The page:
It’s been a year since I moved back to Buffalo from Pittsburgh.
It’s been a year of learning, a year of forgiving, a year of new experiences, and a year of chasing dreams.
I hardly had a choice when it came to moving back. I’d just had enough of a job I didn’t like, enough of people I’d broken relationships with, and enough of feeling homesick.
I went to see the Wizard of Oz in theaters with my good friend Trevor. It’s always been one of my favorite movies, but I was in tears by the end of the movie.
“There’s no place like home.”
Trevor waited until I was ready to talk, and I slowly explained how I was feeling.
“When I first moved to Pittsburgh, I thought I was doing the right thing,” I said. “But now I’m not so sure.”
“If you think you need to go back to Buffalo, then go.”
I cried all the way home that night, but I knew what I needed to do.
But I wasn’t sure what awaited me in Buffalo. My two closest friends married while I was gone, and one had a baby. The other moved to Syracuse. I’d have to move back in with my parents and start over with figuring out what I wanted to do with my life and finding a job.
I thought I would feel at home once I returned to my church in Buffalo, but everything was different. I only knew a few people. I had to start over with that too.
I eventually found a job working at an elementary school after school program. Kids were one of the things I had missed the most while in Pittsburgh. A couple months after that, I found a nannying job in addition to the after school program. Those kids continue to brighten my day.
And I finally knew what I wanted to do with my life: I wanted to combine the two things I love most, sports and writing.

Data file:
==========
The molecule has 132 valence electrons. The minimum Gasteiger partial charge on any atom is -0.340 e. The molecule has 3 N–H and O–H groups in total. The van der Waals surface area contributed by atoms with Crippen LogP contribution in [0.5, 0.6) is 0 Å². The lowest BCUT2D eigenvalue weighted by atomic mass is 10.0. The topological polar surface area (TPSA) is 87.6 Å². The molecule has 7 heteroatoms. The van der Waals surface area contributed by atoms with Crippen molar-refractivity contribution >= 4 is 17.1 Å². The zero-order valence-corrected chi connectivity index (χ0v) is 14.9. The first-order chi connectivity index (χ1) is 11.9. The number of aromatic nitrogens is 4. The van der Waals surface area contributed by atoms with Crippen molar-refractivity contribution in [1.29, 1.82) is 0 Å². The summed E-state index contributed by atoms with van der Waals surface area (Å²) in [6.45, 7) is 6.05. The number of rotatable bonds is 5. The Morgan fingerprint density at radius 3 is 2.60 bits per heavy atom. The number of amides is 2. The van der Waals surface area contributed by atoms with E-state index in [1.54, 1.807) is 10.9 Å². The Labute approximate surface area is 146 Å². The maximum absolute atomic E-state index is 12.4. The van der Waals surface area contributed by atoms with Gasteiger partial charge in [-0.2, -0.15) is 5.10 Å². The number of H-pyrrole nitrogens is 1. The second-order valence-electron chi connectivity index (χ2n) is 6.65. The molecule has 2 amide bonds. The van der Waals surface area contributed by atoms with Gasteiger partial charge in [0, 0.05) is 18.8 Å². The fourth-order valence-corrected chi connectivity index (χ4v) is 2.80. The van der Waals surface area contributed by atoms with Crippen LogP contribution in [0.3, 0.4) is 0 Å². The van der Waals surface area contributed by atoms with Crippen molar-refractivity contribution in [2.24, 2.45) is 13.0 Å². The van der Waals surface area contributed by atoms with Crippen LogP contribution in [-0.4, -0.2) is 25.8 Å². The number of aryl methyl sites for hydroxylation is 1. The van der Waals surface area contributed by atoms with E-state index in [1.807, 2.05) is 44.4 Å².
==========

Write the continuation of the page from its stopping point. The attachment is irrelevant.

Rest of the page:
Job opportunity after job opportunity fell through until finally my dad found an advertisement for a full-time sports reporter. I applied, but they had already filled the position.
The sports editor decided to take a chance on me anyway, with this blog being my only writing experience to show him, and bring me on as a freelance sports writer. I’ve learned not just how to be a better writer, but also how to take risks, be persistent, be outgoing, and never give up.
I started that freelance gig five months ago.
Not long after that, a hockey site took notice of my writing and brought me on to cover the Sabres for his site, Hooked on Hockey Magazine. Since then, I’ve interviewed two Sabres players without even applying for credentials yet: Nathan Lieuwen and Tyson Strachan.
Last night, the Sabres hosted a Social Media/Blogger Summit. I connected with some more bloggers, one of whom went above and beyond to help me take the next step: applying for credentials. I can’t think of a better way to celebrate a year of being back in Buffalo.
Except, of course, today.
This Thanksgiving, I am speechless at how much I have to be thankful for and how far God has brought me over the past year. I’ve learned how to forgive, truly and deeply forgive, and not just the people I was hurt by in Pittsburgh but also people from the past that I hardly realized were still affecting me.
I’m no longer as afraid of change as I used to be. I’ve learned to work for things I want and need and not just watch life pass me by. And I’m only going to move forward from here.
And I have not only God but so many people to thank for how far I’ve come and where I’m at now. There are the friends from Pittsburgh who understood my need to move back but are still there to listen, the people in Buffalo – new and old friends – who welcomed me back with open arms, and everyone who’s helped me along in my writing career.
When I’m writing full-time and my career really takes off, I’ll be sure to name you all.